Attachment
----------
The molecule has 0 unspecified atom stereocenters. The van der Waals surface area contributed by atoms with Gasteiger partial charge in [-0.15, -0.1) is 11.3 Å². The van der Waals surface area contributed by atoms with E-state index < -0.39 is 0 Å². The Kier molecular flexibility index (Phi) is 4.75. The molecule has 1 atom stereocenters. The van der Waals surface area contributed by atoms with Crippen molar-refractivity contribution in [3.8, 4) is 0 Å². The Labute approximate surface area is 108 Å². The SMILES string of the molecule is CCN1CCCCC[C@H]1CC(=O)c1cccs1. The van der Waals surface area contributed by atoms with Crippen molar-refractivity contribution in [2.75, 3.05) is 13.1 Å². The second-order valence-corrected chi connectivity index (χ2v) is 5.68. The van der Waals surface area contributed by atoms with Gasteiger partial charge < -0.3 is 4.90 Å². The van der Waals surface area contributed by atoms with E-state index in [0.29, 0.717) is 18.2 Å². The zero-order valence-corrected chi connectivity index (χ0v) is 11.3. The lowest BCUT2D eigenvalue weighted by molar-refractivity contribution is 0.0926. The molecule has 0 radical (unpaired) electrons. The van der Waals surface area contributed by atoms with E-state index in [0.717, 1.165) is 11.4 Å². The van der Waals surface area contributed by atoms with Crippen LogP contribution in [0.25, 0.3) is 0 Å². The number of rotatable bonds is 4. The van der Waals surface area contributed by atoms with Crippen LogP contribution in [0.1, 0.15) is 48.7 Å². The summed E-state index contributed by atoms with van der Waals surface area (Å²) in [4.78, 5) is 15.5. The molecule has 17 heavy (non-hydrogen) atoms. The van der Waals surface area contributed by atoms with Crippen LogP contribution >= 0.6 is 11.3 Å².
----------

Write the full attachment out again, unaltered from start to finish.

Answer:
The molecule has 0 unspecified atom stereocenters. The van der Waals surface area contributed by atoms with Gasteiger partial charge in [-0.15, -0.1) is 11.3 Å². The van der Waals surface area contributed by atoms with E-state index < -0.39 is 0 Å². The Kier molecular flexibility index (Phi) is 4.75. The molecule has 1 atom stereocenters. The van der Waals surface area contributed by atoms with Crippen molar-refractivity contribution in [3.8, 4) is 0 Å². The Labute approximate surface area is 108 Å². The SMILES string of the molecule is CCN1CCCCC[C@H]1CC(=O)c1cccs1. The van der Waals surface area contributed by atoms with Crippen molar-refractivity contribution in [2.75, 3.05) is 13.1 Å². The second-order valence-corrected chi connectivity index (χ2v) is 5.68. The van der Waals surface area contributed by atoms with Gasteiger partial charge < -0.3 is 4.90 Å². The van der Waals surface area contributed by atoms with E-state index in [0.29, 0.717) is 18.2 Å². The zero-order valence-corrected chi connectivity index (χ0v) is 11.3. The lowest BCUT2D eigenvalue weighted by molar-refractivity contribution is 0.0926. The molecule has 0 radical (unpaired) electrons. The van der Waals surface area contributed by atoms with E-state index in [0.717, 1.165) is 11.4 Å². The van der Waals surface area contributed by atoms with Crippen LogP contribution in [0.25, 0.3) is 0 Å². The number of rotatable bonds is 4. The van der Waals surface area contributed by atoms with Crippen LogP contribution in [0.1, 0.15) is 48.7 Å². The summed E-state index contributed by atoms with van der Waals surface area (Å²) in [4.78, 5) is 15.5. The molecule has 17 heavy (non-hydrogen) atoms. The van der Waals surface area contributed by atoms with Crippen LogP contribution >= 0.6 is 11.3 Å².